Why invest in real estate?
As a multitrillion-dollar industry and the third-largest asset class in the United States, commercial real estate has always been a viable option for investors. However, over the last several years we have seen an acceleration of interest in this asset class.
In fact, the best long-term investment in Gallup’s annual survey has been real estate every year since 2013.
Increased interest means increased demand for real estate investments. Unfortunately, few investors know where to turn for the most reliable information.
In my position as Director of Investor Education, I have had the unique privilege of speaking with thousands of prospective clients.
Certainly, every investor has his or her own story. However, there is a commonality of responses I hear as to why they chose to invest in apartment buildings.
What follows is some of the most common reasons I hear from people in response to the question, “Why invest in real estate?”
#1 – Current Income
With the onset of the information age, rapid globalization, and the threat of automation investors have been seeking investments that provide yield. Being able to secure passive income outside of their job is vitally important in today’s world.
They see passive income as the answer to the question, “Why invest in real estate.” Unfortunately, the yield they seek has been hard to find.
For years savings accounts, money market funds, and CD’s have suffered offering little to no returns. Government bonds haven’t fared much better. In fact, until recently, this has been the lowest government bond yields in history.
Some have opted to chase yield by pursuing higher-risk investments like high-yield corporate bonds. Others have found direct ownership of commercial real estate, especially multifamily, to provide higher yields without the added risk.
#2 – Equity Growth
While our investors want yield, they don’t want to sacrifice growth. They tend to take a long-term total return outlook. Multifamily real estate is prized for its ability to create multisource income with equity growth coming from two sources.
The first is in the form of amortization. As the residents pay down the mortgage, the investor’s equity grows. Additionally, the ability to force appreciation can accelerate that equity growth in stable Cap rate markets.
The formula for calculating value in commercial multifamily real estate is:
Value = Net Operating Income (NOI) / Cap rate
By increasing revenues (rents, fees, or other forms of income), decreasing expenses, and or increasing retention smart operators can grow net operating income and force appreciation. The unrealized gains from amortization and appreciation can be taken either at the time of a sale or through refinancing the property.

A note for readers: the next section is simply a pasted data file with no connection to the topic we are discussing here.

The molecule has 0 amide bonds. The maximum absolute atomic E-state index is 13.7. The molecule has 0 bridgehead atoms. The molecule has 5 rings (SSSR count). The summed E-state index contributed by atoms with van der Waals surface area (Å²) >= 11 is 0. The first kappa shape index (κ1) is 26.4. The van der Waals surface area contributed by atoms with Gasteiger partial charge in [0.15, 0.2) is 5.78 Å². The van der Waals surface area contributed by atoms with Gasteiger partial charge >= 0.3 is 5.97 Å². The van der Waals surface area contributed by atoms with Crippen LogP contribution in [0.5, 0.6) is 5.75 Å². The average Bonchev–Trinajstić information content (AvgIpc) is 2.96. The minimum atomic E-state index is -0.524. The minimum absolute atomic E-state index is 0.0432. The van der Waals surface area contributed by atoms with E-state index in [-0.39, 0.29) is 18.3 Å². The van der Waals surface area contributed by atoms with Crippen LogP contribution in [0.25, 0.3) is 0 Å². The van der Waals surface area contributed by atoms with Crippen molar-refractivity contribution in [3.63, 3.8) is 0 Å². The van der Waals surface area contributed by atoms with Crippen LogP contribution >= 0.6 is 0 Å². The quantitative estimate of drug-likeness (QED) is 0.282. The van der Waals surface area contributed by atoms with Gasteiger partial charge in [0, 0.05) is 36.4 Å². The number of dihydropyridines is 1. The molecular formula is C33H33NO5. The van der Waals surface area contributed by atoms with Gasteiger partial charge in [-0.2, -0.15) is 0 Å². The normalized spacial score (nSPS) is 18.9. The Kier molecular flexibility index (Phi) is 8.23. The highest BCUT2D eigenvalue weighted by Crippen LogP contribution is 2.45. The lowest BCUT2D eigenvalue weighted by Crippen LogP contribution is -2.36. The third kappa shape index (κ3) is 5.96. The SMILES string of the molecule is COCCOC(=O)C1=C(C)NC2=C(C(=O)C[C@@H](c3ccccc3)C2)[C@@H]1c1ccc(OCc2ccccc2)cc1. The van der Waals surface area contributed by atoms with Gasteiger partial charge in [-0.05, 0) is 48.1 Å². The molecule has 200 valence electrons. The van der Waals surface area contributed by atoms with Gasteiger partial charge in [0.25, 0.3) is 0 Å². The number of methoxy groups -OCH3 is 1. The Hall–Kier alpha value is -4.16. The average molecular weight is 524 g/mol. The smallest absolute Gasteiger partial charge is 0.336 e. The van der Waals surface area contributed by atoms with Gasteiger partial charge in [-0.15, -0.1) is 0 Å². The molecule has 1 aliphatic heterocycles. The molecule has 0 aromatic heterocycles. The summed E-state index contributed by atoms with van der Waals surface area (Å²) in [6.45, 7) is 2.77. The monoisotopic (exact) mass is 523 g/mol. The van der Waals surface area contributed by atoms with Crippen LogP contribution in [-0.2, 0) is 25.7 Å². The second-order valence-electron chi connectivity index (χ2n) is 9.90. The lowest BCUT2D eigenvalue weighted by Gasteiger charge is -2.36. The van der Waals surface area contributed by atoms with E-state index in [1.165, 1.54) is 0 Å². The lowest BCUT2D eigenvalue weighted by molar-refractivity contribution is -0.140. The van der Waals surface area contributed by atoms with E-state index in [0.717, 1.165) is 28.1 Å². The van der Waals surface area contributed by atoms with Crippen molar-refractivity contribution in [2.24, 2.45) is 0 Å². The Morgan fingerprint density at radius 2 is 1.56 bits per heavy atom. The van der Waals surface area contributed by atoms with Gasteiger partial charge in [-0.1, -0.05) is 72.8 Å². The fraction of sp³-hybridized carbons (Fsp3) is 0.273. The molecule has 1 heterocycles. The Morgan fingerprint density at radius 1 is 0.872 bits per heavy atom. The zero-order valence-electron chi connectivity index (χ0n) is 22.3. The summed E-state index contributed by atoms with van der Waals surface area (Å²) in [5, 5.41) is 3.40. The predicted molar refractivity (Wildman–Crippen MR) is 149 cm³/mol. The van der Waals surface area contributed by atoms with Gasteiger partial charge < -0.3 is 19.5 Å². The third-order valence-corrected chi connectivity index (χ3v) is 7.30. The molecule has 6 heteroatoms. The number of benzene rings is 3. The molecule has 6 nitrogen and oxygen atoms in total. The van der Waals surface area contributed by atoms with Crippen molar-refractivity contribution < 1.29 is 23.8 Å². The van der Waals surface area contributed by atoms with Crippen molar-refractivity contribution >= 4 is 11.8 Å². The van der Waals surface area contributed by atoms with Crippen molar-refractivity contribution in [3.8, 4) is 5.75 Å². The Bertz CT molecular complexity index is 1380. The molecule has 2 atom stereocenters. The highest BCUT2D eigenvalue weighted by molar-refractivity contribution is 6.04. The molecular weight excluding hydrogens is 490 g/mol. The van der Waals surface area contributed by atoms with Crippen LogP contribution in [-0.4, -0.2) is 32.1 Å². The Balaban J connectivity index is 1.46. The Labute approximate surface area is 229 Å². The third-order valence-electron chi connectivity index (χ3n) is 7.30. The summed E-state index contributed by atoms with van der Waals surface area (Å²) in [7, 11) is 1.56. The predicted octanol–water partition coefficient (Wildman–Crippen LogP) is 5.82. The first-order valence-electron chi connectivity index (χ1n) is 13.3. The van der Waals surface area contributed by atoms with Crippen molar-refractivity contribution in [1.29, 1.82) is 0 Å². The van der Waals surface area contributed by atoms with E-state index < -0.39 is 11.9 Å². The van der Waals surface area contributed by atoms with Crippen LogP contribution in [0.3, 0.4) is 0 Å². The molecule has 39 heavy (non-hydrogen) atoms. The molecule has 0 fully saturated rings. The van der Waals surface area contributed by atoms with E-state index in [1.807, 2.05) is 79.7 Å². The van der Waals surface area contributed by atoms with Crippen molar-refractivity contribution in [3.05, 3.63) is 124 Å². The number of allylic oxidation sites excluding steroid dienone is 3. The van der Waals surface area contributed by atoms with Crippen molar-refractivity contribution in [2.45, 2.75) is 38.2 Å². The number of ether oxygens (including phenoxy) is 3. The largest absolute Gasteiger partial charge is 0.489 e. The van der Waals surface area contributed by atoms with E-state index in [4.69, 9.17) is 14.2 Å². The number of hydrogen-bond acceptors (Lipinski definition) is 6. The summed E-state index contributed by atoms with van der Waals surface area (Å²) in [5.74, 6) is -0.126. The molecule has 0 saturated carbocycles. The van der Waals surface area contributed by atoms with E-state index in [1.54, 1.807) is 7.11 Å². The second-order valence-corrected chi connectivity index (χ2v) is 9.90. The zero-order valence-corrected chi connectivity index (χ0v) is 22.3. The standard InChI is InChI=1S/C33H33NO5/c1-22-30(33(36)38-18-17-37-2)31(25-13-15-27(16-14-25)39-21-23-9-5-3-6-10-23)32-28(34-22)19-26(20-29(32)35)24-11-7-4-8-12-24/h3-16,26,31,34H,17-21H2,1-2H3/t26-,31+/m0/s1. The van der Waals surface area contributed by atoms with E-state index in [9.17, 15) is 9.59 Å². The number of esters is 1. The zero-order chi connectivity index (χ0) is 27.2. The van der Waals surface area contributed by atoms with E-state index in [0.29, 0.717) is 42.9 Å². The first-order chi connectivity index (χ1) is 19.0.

#3 – Tax Sheltering
Our high net worth clients almost universally identify high taxes as one of their primary financial concerns. As such, the highly tax-advantaged nature of real estate attracts many to this asset class.
Depreciation is the cornerstone of this tax efficiency. The depreciation schedule for commercial real estate is 39 years. However, it’s 27.5 years for resident-occupied real estate, like multifamily.
To illustrate that, let’s look at a hypothetical apartment building valued at $34,500,000. It will be depreciated over 27.5 years. The first step is to subtract out the land value from the building, as land is not depreciable. In this example, let’s say the land is valued at $7,000,000. Therefore the building is worth $27,500,000.
$27,500,000 / 27.5 years = $1,000,000 in annual depreciation for the next 27.5 years.
Additionally, depreciation can by frontloaded using a cost segregation study. This is a process by which all of the non-structural elements and exterior land improvements get identified and depreciated on a shorter schedule (typically over 5, 7, and 15 years).
Given the depreciation, it’s typical for investors to reap tax-deferred yield for many years. Their annual tax reporting falls under a schedule K-1 that reflects a passive activity loss despite the actual gain.
Since many of our clients have other business investments that create K-1 passive activity gains, they get the added benefit of using our passive activity losses to offset those gains from other sources.
Avoiding Capital Gains Tax
Furthermore, real estate offers a mechanism for harvesting equity gains without triggering a capital gains tax. Since direct ownership of real estate typically represents a long-term investment, equity tends to accumulate.
Unfortunately, there is no return on “lazy” equity. Having the ability to harvest a percentage of it through a refinance while avoiding the drag of taxation, allows one to redeploy into a new asset. This accelerates yield returns by putting more money to work for the investor.
In cases in which the liquidity event is not a refinance but a sale, section 1031 of the tax code allows investors to exchange their property for a “like kind” property without taking a tax hit. This is a highly effective tax deferral strategy.
By deferring the capital gains tax, our investors have significantly more money working for them than they would have had if they sold a non-qualifying asset like stocks.
While many of the tax benefits inherent in real estate investing are tax deferral, both depreciation recapture tax and capital gains taxes can be eliminated through advanced tax strategy.
Owning the property until death allows for one’s heirs to inherit the property on a stepped-up basis. This eliminates those taxes and resets the basis to current market value.
As you can see, the tax benefits inherent in real estate are substantial. The Tax Cuts and Jobs Act of 2017 made these robust benefits even better.
#4 – Diversification
Most investors understand the need for diversification. Many have the bulk of their money in high volatility asset classes. They are searching for investments with lower volatility and low correlation to the stock market.
Many are unwilling to hold bonds in what has been a prolonged low-yield environment. Instead, they’ve turned to alternative investments. What many cite as the reason for turning to apartment investing is the desire to hold a hard asset that is centered on the basic need of shelter.
To many, this asset class makes sense as a diversification tool for their portfolio given its low correlation with the stock market.